“The West has been slow to properly articulate what it wants to do in Africa and not to sound patronising and neo-colonial. And that has left a space for people who, to their credit, have put in the time and effort to visit Africa and engaged very seriously in a way that Western ministers and Western governments do not do so much."
On leaving South Africa…
Harding says it was a difficult decision to leave his adopted home. “South Africans, when they hear I'm going, often say I'm joining the exodus. But I don't feel like that at all. I would happily stay here. But it just felt the right time to move on."
He feels lucky to have lived here for so long. “I've loved South Africa.”
…and the future of Ukraine
In the long term, says Harding, Ukraine could emerge as the most inspiring, energising, tech-savvy country in Europe, but there is a long way to go.
“The first thing I'd say is that we still need patience. Although much slower than people had hoped, I think the Ukrainian counter-offensive is progressing, and the possibility of a significant breakthrough remains. A lot will ultimately depend on what happens in Russia among the elites; not among the public, because it's a totalitarian state.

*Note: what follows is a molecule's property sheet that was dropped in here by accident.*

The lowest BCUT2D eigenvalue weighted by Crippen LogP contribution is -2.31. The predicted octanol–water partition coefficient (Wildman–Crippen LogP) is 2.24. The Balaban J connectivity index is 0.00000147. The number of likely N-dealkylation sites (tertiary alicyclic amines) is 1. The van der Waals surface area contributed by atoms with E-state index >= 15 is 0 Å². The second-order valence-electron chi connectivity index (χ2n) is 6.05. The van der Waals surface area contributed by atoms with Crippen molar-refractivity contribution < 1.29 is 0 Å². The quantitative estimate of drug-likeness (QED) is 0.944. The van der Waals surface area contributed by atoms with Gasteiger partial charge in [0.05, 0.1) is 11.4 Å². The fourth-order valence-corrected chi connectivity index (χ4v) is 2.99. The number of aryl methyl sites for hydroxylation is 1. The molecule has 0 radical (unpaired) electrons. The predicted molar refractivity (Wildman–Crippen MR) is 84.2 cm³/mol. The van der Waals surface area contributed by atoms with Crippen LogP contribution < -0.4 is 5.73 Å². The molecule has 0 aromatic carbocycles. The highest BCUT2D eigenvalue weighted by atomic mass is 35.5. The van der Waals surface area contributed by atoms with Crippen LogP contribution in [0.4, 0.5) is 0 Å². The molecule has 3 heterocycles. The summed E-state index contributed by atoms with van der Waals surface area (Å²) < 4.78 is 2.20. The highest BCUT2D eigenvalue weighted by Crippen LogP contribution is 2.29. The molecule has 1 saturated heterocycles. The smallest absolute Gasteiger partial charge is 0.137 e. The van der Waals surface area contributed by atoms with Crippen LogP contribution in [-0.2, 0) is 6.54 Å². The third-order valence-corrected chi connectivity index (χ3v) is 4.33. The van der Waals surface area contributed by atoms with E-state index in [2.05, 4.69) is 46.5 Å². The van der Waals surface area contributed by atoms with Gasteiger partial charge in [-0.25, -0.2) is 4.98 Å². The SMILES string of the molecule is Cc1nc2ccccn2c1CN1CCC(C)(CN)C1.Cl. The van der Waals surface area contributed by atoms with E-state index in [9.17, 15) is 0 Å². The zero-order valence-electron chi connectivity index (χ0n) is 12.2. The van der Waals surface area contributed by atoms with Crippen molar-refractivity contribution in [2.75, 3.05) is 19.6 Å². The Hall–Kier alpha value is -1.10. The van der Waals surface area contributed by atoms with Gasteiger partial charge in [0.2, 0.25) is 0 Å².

“I think Ukrainians may still make significant gains and significant breakthroughs. I think it's possible that by next year, serious negotiations could start. And that Ukraine will keep its focus on the big prize, which is European Union membership, and either Nato membership or some form of Nato security guarantees. And ultimately, it might be prepared to trade some territory in return for that.
“And Russia? I can't see a future where it is not diminished. This has just been such an unnecessary, tragic war."
And Harding will continue reporting it for as long as he can.
“I take comfort in the belief that journalism matters, that people need to be heard, and that we are building up a record of what has happened. Even if we're not making a difference, we are bearing witness. And that sense of vocation and mission keeps me going back, although you are calculating the risks versus the rewards every minute of every day near the front lines. And that's not an easy thing to do."
♦ VWB ♦